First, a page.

Who: Future Islands w/Jenny Besetzt 
When: Friday, 9.29, 8 p.m.
Where: Fillmore Auditorium
Why: Future Islands was one of the most high profile bands of the Wham City collective in Baltimore. The trio toured DIY spaces around the country in its early days including Denver’s own Rhinoceropolis where the band played a couple of times before finding increasing popularity for its wonderfully unusual, soulful pop songs. The band got a big break into the mainstream with its appearance on The Late Show with David Letterman on March 3, 2014 and singer Sam Herring’s dancing and other stage antics becoming a sensation on the Internet. In 2017 Future Islands released its latest album, The Far Field, on 4AD.

Who: Japanese Breakfast w/Mannequin Pussy and The Spirit of The Beehive
When: Saturday, 9.30, 8 p.m.
Where: Larimer Lounge
Why: Michelle Zauner of Japanese Breakfast has a knack for perceiving small but significant nuances in the dynamics of human relationships and issues of race and gender. Her albums, 2016’s Psychopomp and 2017’s Soft Sounds From Another Planet reflect Zauner’s insights with humor and stark and poetic sincerity. The downtempo pop and hazy atmospherics of a Japanese Breakfast song draw you in and convey the themes of the song directly to the heart and Zauner is a powerfully vulnerable and unpretentious performer. It’s an especially effective blend of style, presentation and honesty. Mannequin Pussy isn’t a contrast so much as a great compliment to Zauner’s music as a punk band that didn’t get hung up on the usual sounds, tools, methods or looks of being punk. Its songs are witty takedowns of sexism, ignorance and harmful and outmoded cultural narratives in general. Sonically, the band is reminiscent of Babes In Toyland’s ferocious intensity, Versus’ experimental guitar pop and more modern punk bands also not straightjacketed by tradition like Tacocat. The group’s 2016 album Romantic was a true statement about American culture at the dawn of Trump’s America.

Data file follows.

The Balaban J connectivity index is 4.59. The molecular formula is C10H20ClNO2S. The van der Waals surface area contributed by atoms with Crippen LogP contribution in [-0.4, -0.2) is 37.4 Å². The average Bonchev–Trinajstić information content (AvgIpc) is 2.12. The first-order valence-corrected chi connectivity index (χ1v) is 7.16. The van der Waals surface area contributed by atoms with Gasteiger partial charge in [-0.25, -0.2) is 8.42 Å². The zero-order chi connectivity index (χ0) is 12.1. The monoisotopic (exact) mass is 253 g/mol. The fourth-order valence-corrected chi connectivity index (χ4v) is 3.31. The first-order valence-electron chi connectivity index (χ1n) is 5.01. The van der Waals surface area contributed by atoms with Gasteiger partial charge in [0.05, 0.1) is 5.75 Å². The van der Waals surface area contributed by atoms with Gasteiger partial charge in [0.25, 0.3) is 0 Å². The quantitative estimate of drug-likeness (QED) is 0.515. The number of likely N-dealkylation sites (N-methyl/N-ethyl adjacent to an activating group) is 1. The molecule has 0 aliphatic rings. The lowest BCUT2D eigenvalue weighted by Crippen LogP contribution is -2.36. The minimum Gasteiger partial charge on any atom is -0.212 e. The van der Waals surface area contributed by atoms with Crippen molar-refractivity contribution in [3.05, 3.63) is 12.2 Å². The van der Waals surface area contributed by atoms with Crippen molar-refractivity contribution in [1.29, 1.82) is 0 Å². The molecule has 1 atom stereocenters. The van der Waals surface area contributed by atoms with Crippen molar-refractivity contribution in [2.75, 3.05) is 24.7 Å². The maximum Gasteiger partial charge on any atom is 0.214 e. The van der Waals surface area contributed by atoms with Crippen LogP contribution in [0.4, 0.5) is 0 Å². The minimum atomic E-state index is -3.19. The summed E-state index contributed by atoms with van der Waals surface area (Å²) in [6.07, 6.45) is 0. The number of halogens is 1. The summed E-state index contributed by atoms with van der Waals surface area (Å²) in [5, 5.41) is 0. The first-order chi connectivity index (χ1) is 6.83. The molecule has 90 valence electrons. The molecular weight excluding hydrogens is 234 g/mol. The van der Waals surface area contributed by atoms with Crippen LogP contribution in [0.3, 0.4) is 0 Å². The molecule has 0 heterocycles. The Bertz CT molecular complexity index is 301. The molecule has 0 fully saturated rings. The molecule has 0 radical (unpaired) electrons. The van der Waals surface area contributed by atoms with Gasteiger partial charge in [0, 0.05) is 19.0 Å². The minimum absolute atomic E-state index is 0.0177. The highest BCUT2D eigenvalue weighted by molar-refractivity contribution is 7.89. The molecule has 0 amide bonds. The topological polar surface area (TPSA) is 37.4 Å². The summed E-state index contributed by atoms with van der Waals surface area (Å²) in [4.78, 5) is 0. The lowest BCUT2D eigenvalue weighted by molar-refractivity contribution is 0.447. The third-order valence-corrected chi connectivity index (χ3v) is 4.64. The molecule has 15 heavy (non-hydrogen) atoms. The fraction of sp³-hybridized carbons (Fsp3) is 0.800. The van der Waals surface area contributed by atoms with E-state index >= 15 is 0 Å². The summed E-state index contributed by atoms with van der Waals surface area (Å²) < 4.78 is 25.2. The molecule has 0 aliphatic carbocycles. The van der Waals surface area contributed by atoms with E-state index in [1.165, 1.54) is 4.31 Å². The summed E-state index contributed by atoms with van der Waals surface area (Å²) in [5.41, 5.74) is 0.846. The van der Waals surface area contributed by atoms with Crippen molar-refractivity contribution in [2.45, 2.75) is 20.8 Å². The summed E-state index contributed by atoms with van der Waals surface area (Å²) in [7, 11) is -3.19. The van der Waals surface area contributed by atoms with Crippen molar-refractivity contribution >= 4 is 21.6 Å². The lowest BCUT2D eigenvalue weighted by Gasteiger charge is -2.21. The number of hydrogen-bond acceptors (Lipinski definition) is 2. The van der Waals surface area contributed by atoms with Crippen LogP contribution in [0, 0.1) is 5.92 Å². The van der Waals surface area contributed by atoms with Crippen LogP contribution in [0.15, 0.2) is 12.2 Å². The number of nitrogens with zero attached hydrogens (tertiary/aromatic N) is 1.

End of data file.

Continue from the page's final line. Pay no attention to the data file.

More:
Who: Diorama of the Cosmos
When: Saturday, 9.30, 7-10 p.m.
Where: Fiske Planetarium (Boulder)
Why: Katy Zimmerman and Genevieve Waller are Denver-based artists that challenge prevailing modes of thinking by experimenting with the forms and conceptions of existing phenomena. This time out, the solar system and space and our way of thinking about how things have to be. The statement from their event page: “Part craft project and part teaching tool, the handmade model of the solar system fashioned out of cardboard, string, and Styrofoam is an iconic children’s activity. In an installation created expressly for the Fiske Planetarium, Katy Zimmerman and Genevieve Waller pay homage to this kid tradition with a speculative representation of the solar system. Assembling together fictional suns, moons, planets, and stars into imaginary patterns and orbits, Waller and Zimmerman present a departure from the faithful diagram. They posit that the place where science and fantasy meet is rich with possibilities and will enable us to envision new worlds, rules, and dimensions of thought.”

Who: One-Eyed Doll w/Doll Skin, Sharone & The Wind and Rotten Reputation
When: Saturday, 9.30, 7 p.m.
Where: Lost Lake